Rachel gets her ger on

Despite being very dedicated to not going camping in Australia, I decided to take up an invitation to join a bunch of women from the international church on a countryside weekend break.

Here we are, setting out in the van. Note the pile of luggage squished in (we had to bring our own food and cooking utensils and gas stoves and water and and and...).
It took about 90 minutes in the van to get to a ger camp by the river. The family have a ger that they live in, plus a few for guests. Each ger sleeps five, so we had two. Here's one of them!

They let a lot of wind and dirt in around the bottom since they had set up summer gers for us, despite it getting down to freezing point the first night. Turns out that you can either get up every hour to put wood on the stove and be super hot all night, or you can let the fire go out and freeze. Actually it was mostly just me freezing the first night; turns out that a sleeping bag for the Australian summer is not recommended for Mongolia in the spring, even with a blanket on top. The second night I was lent a Canadian sleeping bag and that was so much warmer. Also we burnt dried dung that night, which lasts a lot longer than wood. Easy to collect when there are horses and cows meandering around leaving their flammable gifts behind!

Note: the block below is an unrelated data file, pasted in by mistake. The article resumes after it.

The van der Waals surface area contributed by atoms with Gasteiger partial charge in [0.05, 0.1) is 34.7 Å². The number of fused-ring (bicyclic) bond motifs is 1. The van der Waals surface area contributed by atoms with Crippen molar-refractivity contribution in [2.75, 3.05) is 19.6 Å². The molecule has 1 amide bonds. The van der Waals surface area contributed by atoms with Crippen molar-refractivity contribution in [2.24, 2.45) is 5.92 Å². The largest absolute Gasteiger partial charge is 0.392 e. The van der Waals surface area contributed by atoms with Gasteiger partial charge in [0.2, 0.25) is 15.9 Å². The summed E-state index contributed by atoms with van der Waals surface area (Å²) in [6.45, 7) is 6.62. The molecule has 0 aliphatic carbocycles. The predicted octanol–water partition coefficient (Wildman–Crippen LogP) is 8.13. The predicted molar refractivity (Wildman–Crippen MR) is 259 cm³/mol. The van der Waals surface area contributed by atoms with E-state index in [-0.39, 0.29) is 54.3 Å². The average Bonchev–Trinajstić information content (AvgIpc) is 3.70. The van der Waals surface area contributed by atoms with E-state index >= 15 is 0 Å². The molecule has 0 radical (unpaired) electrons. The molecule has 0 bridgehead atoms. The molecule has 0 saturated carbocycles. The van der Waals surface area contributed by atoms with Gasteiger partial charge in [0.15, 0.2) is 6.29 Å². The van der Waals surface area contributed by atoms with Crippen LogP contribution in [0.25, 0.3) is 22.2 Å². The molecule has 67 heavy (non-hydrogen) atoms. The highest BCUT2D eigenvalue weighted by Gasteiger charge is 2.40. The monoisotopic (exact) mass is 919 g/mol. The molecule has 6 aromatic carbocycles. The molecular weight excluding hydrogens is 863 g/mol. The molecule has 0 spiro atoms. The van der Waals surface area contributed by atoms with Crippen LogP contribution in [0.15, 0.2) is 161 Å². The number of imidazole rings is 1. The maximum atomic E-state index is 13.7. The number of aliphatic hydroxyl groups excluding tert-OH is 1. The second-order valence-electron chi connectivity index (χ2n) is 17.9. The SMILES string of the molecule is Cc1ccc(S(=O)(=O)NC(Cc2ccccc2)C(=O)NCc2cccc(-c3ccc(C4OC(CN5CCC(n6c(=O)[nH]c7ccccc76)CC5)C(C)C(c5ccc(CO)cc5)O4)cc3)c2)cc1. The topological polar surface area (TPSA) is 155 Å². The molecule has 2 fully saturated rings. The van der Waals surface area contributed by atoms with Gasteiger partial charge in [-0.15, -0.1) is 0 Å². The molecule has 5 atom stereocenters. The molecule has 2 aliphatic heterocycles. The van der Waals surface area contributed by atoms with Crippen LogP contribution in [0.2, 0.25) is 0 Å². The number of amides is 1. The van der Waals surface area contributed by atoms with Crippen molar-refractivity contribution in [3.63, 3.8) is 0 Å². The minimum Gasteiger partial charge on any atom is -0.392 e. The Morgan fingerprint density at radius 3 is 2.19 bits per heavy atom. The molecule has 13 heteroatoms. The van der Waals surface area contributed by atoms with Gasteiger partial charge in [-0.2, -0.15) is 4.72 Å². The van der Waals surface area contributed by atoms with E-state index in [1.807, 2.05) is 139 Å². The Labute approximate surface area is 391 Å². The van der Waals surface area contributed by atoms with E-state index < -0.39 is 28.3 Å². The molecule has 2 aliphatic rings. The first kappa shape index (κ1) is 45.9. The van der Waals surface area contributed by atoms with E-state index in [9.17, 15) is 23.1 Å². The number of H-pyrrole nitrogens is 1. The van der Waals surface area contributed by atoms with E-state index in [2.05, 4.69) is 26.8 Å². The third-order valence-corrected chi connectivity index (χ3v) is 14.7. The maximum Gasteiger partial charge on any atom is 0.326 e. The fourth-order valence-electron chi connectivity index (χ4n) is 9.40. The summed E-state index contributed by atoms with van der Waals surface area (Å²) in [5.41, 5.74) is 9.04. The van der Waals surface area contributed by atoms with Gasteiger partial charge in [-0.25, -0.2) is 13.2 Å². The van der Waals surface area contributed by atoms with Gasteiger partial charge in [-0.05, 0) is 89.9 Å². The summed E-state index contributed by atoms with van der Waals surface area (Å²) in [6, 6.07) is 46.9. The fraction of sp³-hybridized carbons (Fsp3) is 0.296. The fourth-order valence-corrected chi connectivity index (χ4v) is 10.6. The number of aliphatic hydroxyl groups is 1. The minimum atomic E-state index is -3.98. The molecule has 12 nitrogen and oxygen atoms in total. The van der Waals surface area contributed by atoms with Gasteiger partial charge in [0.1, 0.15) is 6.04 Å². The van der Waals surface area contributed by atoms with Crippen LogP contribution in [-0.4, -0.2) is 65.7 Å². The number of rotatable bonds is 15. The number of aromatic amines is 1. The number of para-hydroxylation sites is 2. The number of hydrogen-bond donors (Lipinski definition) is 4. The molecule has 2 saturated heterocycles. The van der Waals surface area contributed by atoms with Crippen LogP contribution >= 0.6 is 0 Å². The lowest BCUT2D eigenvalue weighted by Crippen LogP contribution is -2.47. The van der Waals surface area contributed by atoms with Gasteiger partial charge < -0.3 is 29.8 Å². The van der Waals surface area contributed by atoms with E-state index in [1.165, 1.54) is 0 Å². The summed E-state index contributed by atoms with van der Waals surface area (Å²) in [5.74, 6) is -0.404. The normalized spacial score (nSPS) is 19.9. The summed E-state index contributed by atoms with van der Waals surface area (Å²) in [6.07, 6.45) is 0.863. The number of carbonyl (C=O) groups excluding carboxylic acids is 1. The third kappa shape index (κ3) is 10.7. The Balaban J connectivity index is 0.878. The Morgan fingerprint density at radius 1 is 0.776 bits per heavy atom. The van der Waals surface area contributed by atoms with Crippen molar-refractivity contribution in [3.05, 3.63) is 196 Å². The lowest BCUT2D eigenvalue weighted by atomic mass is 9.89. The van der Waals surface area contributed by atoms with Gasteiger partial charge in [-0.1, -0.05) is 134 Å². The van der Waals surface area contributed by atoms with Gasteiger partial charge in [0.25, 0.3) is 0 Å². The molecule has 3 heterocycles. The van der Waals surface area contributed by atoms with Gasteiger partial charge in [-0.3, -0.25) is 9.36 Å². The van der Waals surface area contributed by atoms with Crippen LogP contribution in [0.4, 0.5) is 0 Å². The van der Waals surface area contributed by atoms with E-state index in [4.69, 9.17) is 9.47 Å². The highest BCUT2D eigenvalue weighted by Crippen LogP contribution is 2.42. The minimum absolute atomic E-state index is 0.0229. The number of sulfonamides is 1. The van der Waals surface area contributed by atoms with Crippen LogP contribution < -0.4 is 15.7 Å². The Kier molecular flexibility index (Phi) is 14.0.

There was a hill behind the camp that we climbed a few times to enjoy the view, plus a river around 200 metres away. On the Saturday we also went horse riding. Mostly my horse was led along by other riders, but I did do a little riding unsupervised, go me! Other activities included cooing over a litter of seven six-week-old puppies, playing with the cute granddaughter of the owners, card games, long walks, song-singing... and eating a huge amount of delicious food. Including the fluffiest pancakes of my life, accompanied by homemade apricot sauce.